Texas Energy Crisis
As many have already pointed out, Texas produces anywhere from 16% to 23% of it’s energy through wind turbines that are failing in the extreme cold weather, but there are also problems with the delivery of natural gas (40 – 50%). The systemic failure stems from a lack of gas storage combined with infrastructure that isn’t designed to operate in such low temperatures and residential customers increased demand has created a domino effect of failures. One could point out that coal power(18–20%) was more reliable, but tax incentives from renewables and lower carbon emissions made them more desirable.
Buried in the “green energy in not to blame” narrative, is this line:
Renewable sources, meanwhile, accounted for around 16,000 megawatts of the power that was offline. Wind energy in particular was responsible for less than 13 percent—between 3,600 to 4,500 megawatts—of the total outages, Woodfin said, according to Bloomberg.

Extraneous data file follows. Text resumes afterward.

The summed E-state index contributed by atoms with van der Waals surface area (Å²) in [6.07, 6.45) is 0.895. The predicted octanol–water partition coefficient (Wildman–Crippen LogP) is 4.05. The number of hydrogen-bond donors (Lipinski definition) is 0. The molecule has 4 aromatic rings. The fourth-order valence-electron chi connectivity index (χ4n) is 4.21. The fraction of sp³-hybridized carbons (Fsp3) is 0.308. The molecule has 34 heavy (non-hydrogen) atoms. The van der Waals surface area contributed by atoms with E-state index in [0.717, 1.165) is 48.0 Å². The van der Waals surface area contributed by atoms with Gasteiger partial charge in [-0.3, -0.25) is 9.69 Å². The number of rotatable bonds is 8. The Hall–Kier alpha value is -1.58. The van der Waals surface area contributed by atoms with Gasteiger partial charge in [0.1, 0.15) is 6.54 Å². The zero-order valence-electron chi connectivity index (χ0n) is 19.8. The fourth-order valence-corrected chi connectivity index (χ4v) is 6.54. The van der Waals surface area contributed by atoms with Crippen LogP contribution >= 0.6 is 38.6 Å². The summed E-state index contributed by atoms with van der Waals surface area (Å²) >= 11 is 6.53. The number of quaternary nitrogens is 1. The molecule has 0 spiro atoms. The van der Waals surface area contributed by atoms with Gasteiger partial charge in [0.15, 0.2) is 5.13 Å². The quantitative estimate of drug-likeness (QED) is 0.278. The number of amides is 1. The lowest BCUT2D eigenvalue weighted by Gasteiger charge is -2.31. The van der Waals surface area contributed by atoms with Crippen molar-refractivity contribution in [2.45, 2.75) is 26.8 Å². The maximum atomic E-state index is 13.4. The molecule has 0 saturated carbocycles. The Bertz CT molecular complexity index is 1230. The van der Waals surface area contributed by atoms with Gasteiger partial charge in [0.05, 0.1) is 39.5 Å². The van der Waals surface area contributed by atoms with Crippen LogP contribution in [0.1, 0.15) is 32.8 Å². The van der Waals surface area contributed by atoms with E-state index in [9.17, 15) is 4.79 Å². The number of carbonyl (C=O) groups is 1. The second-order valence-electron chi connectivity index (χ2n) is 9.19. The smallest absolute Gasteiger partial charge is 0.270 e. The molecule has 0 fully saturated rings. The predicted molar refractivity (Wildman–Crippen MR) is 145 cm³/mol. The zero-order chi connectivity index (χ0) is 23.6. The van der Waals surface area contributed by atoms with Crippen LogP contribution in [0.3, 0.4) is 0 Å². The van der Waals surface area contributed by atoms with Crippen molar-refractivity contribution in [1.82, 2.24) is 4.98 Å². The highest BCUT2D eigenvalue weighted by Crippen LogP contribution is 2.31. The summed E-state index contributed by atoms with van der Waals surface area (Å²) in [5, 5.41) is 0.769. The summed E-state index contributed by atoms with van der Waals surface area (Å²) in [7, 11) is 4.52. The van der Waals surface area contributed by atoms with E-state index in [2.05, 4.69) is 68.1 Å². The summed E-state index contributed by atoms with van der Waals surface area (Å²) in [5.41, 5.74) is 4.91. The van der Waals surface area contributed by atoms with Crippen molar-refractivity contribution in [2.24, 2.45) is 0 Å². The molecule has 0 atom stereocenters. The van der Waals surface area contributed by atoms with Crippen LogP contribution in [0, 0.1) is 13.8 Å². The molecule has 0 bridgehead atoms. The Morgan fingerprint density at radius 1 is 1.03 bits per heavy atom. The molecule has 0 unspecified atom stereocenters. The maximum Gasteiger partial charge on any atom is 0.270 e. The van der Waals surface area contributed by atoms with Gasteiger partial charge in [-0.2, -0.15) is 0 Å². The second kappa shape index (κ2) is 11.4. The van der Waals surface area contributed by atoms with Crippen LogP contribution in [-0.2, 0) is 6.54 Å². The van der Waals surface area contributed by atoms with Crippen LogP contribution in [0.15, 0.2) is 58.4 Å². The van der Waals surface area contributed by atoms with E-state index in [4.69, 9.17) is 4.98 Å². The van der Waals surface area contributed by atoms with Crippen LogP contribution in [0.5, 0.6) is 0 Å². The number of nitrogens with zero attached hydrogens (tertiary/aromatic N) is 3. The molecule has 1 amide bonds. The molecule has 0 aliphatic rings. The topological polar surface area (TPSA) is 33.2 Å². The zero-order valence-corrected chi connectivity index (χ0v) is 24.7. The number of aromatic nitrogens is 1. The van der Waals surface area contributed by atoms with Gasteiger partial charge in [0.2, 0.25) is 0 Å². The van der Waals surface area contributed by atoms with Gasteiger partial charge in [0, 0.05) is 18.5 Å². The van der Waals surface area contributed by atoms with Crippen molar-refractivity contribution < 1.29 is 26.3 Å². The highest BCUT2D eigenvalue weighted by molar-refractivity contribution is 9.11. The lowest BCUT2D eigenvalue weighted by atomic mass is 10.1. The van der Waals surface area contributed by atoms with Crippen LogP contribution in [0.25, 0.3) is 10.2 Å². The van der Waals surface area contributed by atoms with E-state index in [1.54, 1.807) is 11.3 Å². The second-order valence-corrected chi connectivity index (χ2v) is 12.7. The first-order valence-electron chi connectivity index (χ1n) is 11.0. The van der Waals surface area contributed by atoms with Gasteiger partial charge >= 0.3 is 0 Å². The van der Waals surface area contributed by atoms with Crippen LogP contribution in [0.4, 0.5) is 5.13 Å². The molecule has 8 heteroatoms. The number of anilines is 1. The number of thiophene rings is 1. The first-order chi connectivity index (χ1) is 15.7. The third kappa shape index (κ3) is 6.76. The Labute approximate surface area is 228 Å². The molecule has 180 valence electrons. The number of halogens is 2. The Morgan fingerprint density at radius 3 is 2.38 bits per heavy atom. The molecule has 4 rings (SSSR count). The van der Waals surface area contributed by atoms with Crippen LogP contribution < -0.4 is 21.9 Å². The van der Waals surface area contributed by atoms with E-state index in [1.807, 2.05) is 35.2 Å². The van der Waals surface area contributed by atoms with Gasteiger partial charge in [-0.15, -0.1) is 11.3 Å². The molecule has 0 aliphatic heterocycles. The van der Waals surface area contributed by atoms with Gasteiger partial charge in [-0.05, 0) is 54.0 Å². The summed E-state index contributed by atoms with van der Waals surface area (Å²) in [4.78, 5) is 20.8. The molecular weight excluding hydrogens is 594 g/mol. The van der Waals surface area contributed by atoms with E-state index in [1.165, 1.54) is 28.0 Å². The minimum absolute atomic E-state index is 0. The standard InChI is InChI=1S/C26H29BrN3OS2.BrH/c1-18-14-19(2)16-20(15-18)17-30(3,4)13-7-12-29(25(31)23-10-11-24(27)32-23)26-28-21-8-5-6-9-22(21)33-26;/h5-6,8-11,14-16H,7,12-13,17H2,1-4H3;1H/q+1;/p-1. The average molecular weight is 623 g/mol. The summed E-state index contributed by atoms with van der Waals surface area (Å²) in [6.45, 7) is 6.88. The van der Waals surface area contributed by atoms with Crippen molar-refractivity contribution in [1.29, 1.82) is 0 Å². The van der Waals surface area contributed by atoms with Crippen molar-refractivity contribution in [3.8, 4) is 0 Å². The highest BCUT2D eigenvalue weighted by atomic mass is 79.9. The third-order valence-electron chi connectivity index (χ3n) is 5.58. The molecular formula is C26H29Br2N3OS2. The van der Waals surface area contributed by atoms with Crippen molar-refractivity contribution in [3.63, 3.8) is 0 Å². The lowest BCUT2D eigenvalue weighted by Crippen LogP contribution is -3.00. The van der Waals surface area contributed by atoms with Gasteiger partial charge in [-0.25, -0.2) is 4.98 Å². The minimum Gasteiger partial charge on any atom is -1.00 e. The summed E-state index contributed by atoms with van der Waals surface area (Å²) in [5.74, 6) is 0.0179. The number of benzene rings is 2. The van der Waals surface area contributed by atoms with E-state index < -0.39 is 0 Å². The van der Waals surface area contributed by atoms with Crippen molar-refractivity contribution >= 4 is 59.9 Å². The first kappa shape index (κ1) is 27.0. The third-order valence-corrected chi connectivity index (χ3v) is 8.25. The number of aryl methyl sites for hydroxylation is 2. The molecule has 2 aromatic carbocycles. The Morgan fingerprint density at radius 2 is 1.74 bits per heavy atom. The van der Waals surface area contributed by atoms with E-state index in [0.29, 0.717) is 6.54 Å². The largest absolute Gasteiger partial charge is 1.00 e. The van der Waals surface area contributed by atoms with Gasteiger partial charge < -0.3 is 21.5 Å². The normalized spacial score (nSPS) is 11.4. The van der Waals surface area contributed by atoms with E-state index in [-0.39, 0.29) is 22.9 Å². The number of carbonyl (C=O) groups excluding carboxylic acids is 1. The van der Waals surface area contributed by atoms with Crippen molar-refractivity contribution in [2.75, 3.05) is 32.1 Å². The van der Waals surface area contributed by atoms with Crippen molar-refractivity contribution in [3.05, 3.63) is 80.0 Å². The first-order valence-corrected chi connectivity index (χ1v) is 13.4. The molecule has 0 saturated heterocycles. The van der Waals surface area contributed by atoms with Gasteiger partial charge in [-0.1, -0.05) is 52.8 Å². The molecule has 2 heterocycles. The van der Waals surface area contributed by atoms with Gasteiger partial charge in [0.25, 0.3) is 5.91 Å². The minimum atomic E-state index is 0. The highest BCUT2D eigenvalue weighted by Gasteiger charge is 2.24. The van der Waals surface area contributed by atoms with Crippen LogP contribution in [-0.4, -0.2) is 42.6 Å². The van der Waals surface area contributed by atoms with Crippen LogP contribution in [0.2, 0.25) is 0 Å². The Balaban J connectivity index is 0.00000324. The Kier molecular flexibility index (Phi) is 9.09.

The dubious claim doesn’t take into account that “renewable energy” typically produces 7% (6 gigawatts) of energy during winter from it’s average of somewhere around 20% for the year. Imagine having any other piece of infrastructure with such an extreme range of service. Furthermore, in order to make that kind of system functional, you need alternative power sources that can fluctuate their output to compensate – which is best done through natural gas generating stations. So yes, the quest for renewable energy did contribute to the system that failed.
Now, lets have an adult conversation about nuclear energy: